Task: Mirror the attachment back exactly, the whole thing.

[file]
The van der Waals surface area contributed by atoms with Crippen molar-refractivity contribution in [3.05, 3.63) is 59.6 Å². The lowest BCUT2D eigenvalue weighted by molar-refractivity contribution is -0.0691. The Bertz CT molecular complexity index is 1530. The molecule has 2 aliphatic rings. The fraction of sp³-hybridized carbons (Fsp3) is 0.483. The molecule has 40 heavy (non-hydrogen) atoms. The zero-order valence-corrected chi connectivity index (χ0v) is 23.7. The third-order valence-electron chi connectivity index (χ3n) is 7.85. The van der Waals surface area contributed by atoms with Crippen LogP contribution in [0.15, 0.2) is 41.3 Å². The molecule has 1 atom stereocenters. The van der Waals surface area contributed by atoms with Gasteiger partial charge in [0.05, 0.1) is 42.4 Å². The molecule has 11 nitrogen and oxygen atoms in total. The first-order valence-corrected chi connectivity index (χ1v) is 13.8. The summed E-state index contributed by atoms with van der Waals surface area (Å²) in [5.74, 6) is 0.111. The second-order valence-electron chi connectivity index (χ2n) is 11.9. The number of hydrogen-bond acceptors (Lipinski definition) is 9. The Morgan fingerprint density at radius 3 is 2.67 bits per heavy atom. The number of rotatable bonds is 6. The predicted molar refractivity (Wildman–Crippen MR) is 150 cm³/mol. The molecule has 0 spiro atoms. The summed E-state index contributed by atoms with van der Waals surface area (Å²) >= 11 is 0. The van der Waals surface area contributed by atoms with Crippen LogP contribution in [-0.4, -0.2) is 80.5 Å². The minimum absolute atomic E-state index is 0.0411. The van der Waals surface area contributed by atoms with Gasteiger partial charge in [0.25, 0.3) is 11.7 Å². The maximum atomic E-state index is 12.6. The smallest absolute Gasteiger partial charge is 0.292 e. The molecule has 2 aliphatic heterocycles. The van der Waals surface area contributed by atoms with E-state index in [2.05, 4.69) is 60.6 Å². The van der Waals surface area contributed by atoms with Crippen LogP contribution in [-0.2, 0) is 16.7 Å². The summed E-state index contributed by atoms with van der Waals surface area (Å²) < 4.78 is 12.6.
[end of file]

The van der Waals surface area contributed by atoms with Crippen molar-refractivity contribution in [3.05, 3.63) is 59.6 Å². The lowest BCUT2D eigenvalue weighted by molar-refractivity contribution is -0.0691. The Bertz CT molecular complexity index is 1530. The molecule has 2 aliphatic rings. The fraction of sp³-hybridized carbons (Fsp3) is 0.483. The molecule has 40 heavy (non-hydrogen) atoms. The zero-order valence-corrected chi connectivity index (χ0v) is 23.7. The third-order valence-electron chi connectivity index (χ3n) is 7.85. The van der Waals surface area contributed by atoms with Crippen LogP contribution in [0.15, 0.2) is 41.3 Å². The molecule has 1 atom stereocenters. The van der Waals surface area contributed by atoms with Gasteiger partial charge in [0.05, 0.1) is 42.4 Å². The molecule has 11 nitrogen and oxygen atoms in total. The first-order valence-corrected chi connectivity index (χ1v) is 13.8. The summed E-state index contributed by atoms with van der Waals surface area (Å²) in [5.74, 6) is 0.111. The second-order valence-electron chi connectivity index (χ2n) is 11.9. The number of hydrogen-bond acceptors (Lipinski definition) is 9. The Morgan fingerprint density at radius 3 is 2.67 bits per heavy atom. The number of rotatable bonds is 6. The predicted molar refractivity (Wildman–Crippen MR) is 150 cm³/mol. The molecule has 0 spiro atoms. The summed E-state index contributed by atoms with van der Waals surface area (Å²) >= 11 is 0. The van der Waals surface area contributed by atoms with Crippen LogP contribution in [-0.4, -0.2) is 80.5 Å². The minimum absolute atomic E-state index is 0.0411. The van der Waals surface area contributed by atoms with Gasteiger partial charge in [0.25, 0.3) is 11.7 Å². The maximum atomic E-state index is 12.6. The smallest absolute Gasteiger partial charge is 0.292 e. The molecule has 2 aliphatic heterocycles. The van der Waals surface area contributed by atoms with E-state index in [2.05, 4.69) is 60.6 Å². The van der Waals surface area contributed by atoms with Crippen LogP contribution in [-0.2, 0) is 16.7 Å². The summed E-state index contributed by atoms with van der Waals surface area (Å²) < 4.78 is 12.6.